Me and my boyfriend don’t argue. We haven’t blurted mean words at each other; we haven’t so much as raised our voices. I say this with no smugness – partly because I worry whether it’s bad if couples don’t fight.
Practically every romance film I love involves some form of separation, wild screaming, “f*ck you”. Anna Scott walked out on William Thacker in Notting Hill, Allie Hamilton kicked Noah’s car in The Notebook, even Belle and the Beast argued. Culturally, there seems to be a link between true love, wild sex and uncontrollable heated moments. I use to assume my most exciting sex would stem from a vicious exchange of words.
The closest me and my partner have come to an argument, happened early on in our relationship. I irritated him with some silly comment. When he challenged it, I somewhat realised it was stupid but decided to mentally justify why I had said it. With the echo of the TV helping to blur the awkwardness in the room, we sat silently until our taxi arrived, barely making small talk. Later on in the day, we discussed the comment and quickly moved on.
Of course, we’re not loved-up robots immune to each other’s differing traits. My lack of decisiveness in choosing what to watch and where to eat can frustrate him – plus, I take forever to get ready. You want to leave on time, cool, but I also want to potter around and re-check the contents of my bag multiple times. He has a fussy food palette which isn’t always the easiest to cook for. So yes, we have our issues but they don’t ever seem large enough to boil over.
Myths about couples who never fight
Other than pop culture’s obsession with exciting post-fight sex, there is a feeling that fighting is healthy and normal. People tell you it will happen in the same way they casually tell you you’ll get married, ‘Haven’t thought about getting married yet? I give it a few years.’ ‘Haven’t had your first fight yet? Just wait a few years.’
I’ve heard before that couples who don’t fight are bored of each other, don’t express their true feelings and likely have something wrong with their relationship. Well, I can confirm we’re not bored of each other and we’re very honest. Seriously, when we were getting ready for a night out, he told me I blended in with some of the rough people we’d seen earlier. My style adjustment didn’t go to plan.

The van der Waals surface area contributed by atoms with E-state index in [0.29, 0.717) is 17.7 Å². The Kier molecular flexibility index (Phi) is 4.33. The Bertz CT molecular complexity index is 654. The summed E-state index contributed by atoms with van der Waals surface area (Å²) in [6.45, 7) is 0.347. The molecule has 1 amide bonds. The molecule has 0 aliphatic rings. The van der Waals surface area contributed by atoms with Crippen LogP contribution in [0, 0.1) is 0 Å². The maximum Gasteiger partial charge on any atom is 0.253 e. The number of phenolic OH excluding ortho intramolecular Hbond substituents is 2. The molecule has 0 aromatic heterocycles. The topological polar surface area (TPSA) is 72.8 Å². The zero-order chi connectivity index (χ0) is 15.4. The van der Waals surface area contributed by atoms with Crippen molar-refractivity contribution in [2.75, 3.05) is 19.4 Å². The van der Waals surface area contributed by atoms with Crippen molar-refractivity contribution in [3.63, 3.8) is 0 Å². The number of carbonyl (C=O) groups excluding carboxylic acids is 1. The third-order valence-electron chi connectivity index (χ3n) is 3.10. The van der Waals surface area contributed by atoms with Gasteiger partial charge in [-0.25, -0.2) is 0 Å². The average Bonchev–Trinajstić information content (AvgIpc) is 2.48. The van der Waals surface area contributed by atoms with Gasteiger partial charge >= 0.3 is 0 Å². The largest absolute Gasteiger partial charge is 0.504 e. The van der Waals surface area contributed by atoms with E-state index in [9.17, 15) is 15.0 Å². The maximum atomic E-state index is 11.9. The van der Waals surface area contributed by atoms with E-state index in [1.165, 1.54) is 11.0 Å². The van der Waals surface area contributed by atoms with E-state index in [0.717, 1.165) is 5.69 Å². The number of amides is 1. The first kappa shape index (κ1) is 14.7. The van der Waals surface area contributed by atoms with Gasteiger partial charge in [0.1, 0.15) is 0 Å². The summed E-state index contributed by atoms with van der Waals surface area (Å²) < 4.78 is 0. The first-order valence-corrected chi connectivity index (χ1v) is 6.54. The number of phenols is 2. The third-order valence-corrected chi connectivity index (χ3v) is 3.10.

Signs not fighting is unhealthy
According to Elite Daily, not fighting could be unhealthy if couples are purposely avoiding conflict ‘regardless of the toll it may take on their emotions’. The publication notes that this is an ‘avoidant approach’ which ‘can build up resentment.’ The magazine further explains that not fighting is unhealthy if couples are hiding feelings due to fear – worrying a fight could lead to a break-up, for instance.
If you’re holding things back from your partner, it’s important to find a way to communicate your feelings. Sometimes, you can hold so much back, that when you eventually do share, you open Pandora’s box and suddenly a small issue is an enormous problem. It’s better to address emotions sooner rather than later.
Can it be healthy if couples don’t fight?
I’m assuming you’re reading this as someone in a similar situation to me. Good news, is it not always bad if you and your boyfriend don’t argue. Any partnership without disagreements can be extremely healthy.
Bustle spoke to psychologist, Janna Koretz, who believes fighting is the opposite of exciting. She said, “people don’t really hear each other when they’re yelling. People get defensive; it’s not actually effective communication.” The publication further explains why fighting isn’t necessarily healthy. While a dramatic argument may ignite a thrilling moment, it ‘can’t provide a foundation for a couple.’ Relying on screaming matches to increase passion doesn’t exactly sound great.
It can be easier to shout rather than sit down and talk. If you’re a couple that doesn’t fight, perhaps you have open and honest communication. Or as this website believes, you may have learnt to let the little things slide.
How to manage relationship conflict
There is no one glove fits all approach. Some couples work best when they have a good old fight, while other couples can happily avoid arguing. With every situation, you have to look at the balance and check-in with your emotions.
Am I supressing things back out of fear?
Are the fights in my relationship impacting my mental wellbeing?
Does everyone in my relationship communicate effectively?
We can become so bombarded with what everyone else is doing, we forget to pay attention to how we’re actually feeling. I worried about something not happening in my relationship because I was told it something that should be there.
Me and my partner usually analyse by ourselves first before we speak to one another, which helps us to gain clarity and avoid hasty comments. And on a personal level, I’ve been in situations with lots of bickering and it felt neither exciting nor fun. In the same way I have amazing friendships that don’t involve fights, I want a relationship that doesn’t involve much of me complaining. But having said that, we haven’t had a major challenge: One of us hasn’t received a job offer across the globe, we haven’t got a baby who needs a name and we don’t have pushy parents who believe no one is good enough.
Hopefully, if we get to our first fight, we’ll work through our issues and make up with some wine. And expectedly, Hollywood post-fight sex.
Is it bad if couples don’t fight? What are your views? Read Next: Do Couples Need to Talk Everyday?